As Paul said in his last post on the Follies, it’s been awhile. The Main Bang and Potomac Current and Undertow went offline, Jurassic Bark’s been silent, WWVB hasn’t touched ATC issues in quite some time, Don Brown is focusing more on his photography and Praxis hasn’t had a lot to say recently. What’s really going on?
For those in the Agency that are thinking “Controllers got a contract, money shut them up,” think again. I can’t speak for everyone else, but the past few years were exhausting for me and currently I’ve been watching and waiting. Watching Administrator Babbitt, giving him a chance to show us more than money…good faith bargaining, honest communications, some cleaning house that desperately needs done, living up to and by agreements. Waiting to see how some of this plays out; not just ERAM, ADS-B, NextGen or grievance resolutions, but altogether as a whole.
It’s interesting, this watching and waiting thing, on a number of levels. Don’s watching through his camera lens and waiting for another beautiful nature picture to cross his path. He’s looking at the world a little differently these days. (Note to Don – a few more people shots would be nice, too!). There are times, then, that patiently waiting has its rewards.
But is all well in the land of ATC? No. For anyone who hasn’t read Praxis Foundation’s series, you need to. If you have read it, try reading it again; you might find something new.
I know from the terminal side of the ATC equation, we’ve been getting frustrated with the variety of rules that are supposedly supposed to make things safer on the runways and taxiways, but actually do the opposite. Detailed taxi instructions are now mandated regardless of the situation…wasting time, energy and creating frequency congestion as well as confusion. Taxi into position and hold (TIPH) rules have become so cumbersome and complex that many of the smaller facilities no longer utilize TIPH, slowing traffic down and making it more difficult and dangerous when there is any volume of traffic. So now we’re having trainees check out NEVER having used TIPH and those trainees will be learning how to do TIPH at larger facilities as they move up.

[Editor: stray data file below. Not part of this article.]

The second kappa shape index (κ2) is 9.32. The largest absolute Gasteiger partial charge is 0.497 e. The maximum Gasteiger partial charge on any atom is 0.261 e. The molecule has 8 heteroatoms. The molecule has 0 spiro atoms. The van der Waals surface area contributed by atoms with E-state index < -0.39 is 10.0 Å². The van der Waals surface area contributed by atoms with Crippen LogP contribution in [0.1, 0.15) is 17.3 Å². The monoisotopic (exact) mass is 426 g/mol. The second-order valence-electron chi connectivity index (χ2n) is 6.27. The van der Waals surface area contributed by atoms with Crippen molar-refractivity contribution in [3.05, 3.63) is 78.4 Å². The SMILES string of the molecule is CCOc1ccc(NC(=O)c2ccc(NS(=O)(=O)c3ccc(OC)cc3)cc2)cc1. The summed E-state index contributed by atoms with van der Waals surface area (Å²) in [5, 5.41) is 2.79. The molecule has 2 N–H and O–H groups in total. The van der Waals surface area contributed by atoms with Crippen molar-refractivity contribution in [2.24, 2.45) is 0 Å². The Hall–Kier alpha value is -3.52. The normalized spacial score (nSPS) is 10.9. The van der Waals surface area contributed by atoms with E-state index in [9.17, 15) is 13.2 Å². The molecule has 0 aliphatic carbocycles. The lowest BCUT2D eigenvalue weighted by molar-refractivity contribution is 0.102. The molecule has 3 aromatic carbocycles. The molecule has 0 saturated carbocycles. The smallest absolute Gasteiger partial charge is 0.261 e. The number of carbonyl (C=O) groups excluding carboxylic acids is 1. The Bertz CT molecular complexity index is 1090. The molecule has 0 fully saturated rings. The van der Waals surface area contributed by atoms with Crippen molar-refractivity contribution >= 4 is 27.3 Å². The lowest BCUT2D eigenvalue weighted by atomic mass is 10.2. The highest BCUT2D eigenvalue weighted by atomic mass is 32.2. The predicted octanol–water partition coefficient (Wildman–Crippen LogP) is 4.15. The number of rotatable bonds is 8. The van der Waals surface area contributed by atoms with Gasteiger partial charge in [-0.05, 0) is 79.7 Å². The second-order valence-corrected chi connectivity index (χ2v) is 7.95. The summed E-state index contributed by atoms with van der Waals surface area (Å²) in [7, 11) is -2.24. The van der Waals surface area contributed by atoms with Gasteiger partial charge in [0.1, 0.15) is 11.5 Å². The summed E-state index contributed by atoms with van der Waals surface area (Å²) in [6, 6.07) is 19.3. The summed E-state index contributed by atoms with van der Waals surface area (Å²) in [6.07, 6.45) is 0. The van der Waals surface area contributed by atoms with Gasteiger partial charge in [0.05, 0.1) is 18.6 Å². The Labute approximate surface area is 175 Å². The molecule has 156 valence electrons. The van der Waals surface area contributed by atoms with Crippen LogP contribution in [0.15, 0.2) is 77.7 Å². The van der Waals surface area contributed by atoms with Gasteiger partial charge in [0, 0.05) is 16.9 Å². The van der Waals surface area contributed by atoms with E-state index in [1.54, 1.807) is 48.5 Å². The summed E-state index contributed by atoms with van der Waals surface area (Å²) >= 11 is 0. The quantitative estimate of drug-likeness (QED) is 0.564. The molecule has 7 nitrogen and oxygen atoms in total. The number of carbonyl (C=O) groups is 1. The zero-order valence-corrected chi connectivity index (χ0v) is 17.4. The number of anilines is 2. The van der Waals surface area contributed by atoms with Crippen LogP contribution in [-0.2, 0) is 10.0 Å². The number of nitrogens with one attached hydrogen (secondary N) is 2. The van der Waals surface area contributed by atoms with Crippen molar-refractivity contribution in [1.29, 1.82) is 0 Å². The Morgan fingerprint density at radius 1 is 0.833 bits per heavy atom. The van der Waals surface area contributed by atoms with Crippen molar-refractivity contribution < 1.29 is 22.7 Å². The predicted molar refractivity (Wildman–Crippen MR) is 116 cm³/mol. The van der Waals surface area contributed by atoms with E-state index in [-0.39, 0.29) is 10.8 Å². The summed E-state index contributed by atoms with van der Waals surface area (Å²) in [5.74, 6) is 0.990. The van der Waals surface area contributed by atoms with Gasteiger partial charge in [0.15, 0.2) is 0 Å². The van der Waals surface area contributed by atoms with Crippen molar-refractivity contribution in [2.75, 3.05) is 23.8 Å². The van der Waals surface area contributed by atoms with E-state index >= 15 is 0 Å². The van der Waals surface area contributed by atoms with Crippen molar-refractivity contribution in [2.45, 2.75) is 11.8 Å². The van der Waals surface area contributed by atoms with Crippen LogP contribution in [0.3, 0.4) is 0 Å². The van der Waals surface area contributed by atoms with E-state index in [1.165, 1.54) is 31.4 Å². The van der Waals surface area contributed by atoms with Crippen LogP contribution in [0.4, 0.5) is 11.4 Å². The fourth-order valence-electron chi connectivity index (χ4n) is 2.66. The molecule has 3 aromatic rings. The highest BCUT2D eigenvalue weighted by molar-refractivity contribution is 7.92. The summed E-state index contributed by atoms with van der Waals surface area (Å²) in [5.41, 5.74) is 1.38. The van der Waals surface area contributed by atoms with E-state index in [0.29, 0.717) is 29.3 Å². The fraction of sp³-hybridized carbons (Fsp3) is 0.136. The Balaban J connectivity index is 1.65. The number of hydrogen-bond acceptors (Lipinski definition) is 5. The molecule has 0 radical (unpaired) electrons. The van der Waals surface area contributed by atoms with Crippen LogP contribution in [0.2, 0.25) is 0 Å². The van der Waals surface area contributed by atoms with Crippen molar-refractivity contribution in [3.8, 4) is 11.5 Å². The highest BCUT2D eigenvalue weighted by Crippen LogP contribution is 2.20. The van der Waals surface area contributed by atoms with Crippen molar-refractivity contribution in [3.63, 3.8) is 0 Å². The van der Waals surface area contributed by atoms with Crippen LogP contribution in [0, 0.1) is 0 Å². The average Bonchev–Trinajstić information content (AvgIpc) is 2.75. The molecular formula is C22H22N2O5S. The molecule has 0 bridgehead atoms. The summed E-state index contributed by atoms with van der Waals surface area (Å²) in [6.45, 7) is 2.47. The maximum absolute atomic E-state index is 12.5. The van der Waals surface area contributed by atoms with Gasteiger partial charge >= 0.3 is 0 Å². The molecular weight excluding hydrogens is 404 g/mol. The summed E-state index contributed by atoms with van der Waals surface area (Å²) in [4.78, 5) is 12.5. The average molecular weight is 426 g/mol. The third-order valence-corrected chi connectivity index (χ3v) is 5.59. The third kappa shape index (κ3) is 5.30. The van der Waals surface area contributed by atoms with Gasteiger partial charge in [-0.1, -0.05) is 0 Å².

And now we have to issue a runway crossing for EVERY runway to be crossed – whether it’s active or not, closed or not. Which also means we have to issue and receive readbacks on hold short instructions, whether they’re needed or not. More frequency congestion and confusion are imminent. The Notice says waivers may be issued for facilities that have runways separated by less than 1,000 feet. Wanna bet that’ll change when delays start cropping up so that it’ll end up including waivers for the top 35 OEP airports? Line up and wait – nope, I’m not even going there right now.
So what’s really going on? I’ve heard controllers say that the Agency’s dumbing down the system to compensate for the fact that they aren’t screening new hires properly and are overloading the system with new hires and creating an ever-increasing dangerous imbalance of experience. I’ve heard it said that the Agency no longer wants controllers to think. I’ve heard lots of things, but are any of them right?
Sometimes watching and waiting gives you time to look at things in a new way, through a different lens, so to speak. More to come….